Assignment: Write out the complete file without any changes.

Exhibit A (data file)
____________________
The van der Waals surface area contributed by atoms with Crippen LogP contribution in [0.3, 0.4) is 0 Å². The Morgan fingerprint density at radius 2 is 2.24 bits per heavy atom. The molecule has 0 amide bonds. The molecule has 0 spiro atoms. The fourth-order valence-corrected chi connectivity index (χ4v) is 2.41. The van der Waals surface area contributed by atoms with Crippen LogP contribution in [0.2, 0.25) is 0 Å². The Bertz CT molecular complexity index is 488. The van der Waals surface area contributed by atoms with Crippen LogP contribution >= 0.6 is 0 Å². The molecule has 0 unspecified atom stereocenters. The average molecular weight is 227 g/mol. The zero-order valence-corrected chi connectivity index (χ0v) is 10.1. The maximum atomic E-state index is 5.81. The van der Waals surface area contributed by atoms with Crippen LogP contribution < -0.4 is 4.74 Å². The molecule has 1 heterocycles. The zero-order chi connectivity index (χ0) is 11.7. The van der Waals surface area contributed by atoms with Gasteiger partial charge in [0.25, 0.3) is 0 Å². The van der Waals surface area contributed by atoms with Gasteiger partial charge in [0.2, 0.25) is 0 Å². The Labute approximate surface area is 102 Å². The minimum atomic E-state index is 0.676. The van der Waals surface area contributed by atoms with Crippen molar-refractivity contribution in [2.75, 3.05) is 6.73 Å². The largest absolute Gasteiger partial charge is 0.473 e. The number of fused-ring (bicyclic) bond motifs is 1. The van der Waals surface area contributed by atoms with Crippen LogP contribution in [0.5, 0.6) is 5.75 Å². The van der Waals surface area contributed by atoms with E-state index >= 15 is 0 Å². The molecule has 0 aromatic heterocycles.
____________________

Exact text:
The van der Waals surface area contributed by atoms with Crippen LogP contribution in [0.3, 0.4) is 0 Å². The Morgan fingerprint density at radius 2 is 2.24 bits per heavy atom. The molecule has 0 amide bonds. The molecule has 0 spiro atoms. The fourth-order valence-corrected chi connectivity index (χ4v) is 2.41. The van der Waals surface area contributed by atoms with Crippen LogP contribution in [0.2, 0.25) is 0 Å². The Bertz CT molecular complexity index is 488. The van der Waals surface area contributed by atoms with Crippen LogP contribution >= 0.6 is 0 Å². The molecule has 0 unspecified atom stereocenters. The average molecular weight is 227 g/mol. The zero-order valence-corrected chi connectivity index (χ0v) is 10.1. The maximum atomic E-state index is 5.81. The van der Waals surface area contributed by atoms with Crippen LogP contribution < -0.4 is 4.74 Å². The molecule has 1 heterocycles. The zero-order chi connectivity index (χ0) is 11.7. The van der Waals surface area contributed by atoms with Gasteiger partial charge in [0.25, 0.3) is 0 Å². The van der Waals surface area contributed by atoms with Gasteiger partial charge in [0.2, 0.25) is 0 Å². The Labute approximate surface area is 102 Å². The minimum atomic E-state index is 0.676. The van der Waals surface area contributed by atoms with Crippen molar-refractivity contribution in [2.75, 3.05) is 6.73 Å². The largest absolute Gasteiger partial charge is 0.473 e. The number of fused-ring (bicyclic) bond motifs is 1. The van der Waals surface area contributed by atoms with Crippen LogP contribution in [0.5, 0.6) is 5.75 Å². The van der Waals surface area contributed by atoms with E-state index >= 15 is 0 Å². The molecule has 0 aromatic heterocycles.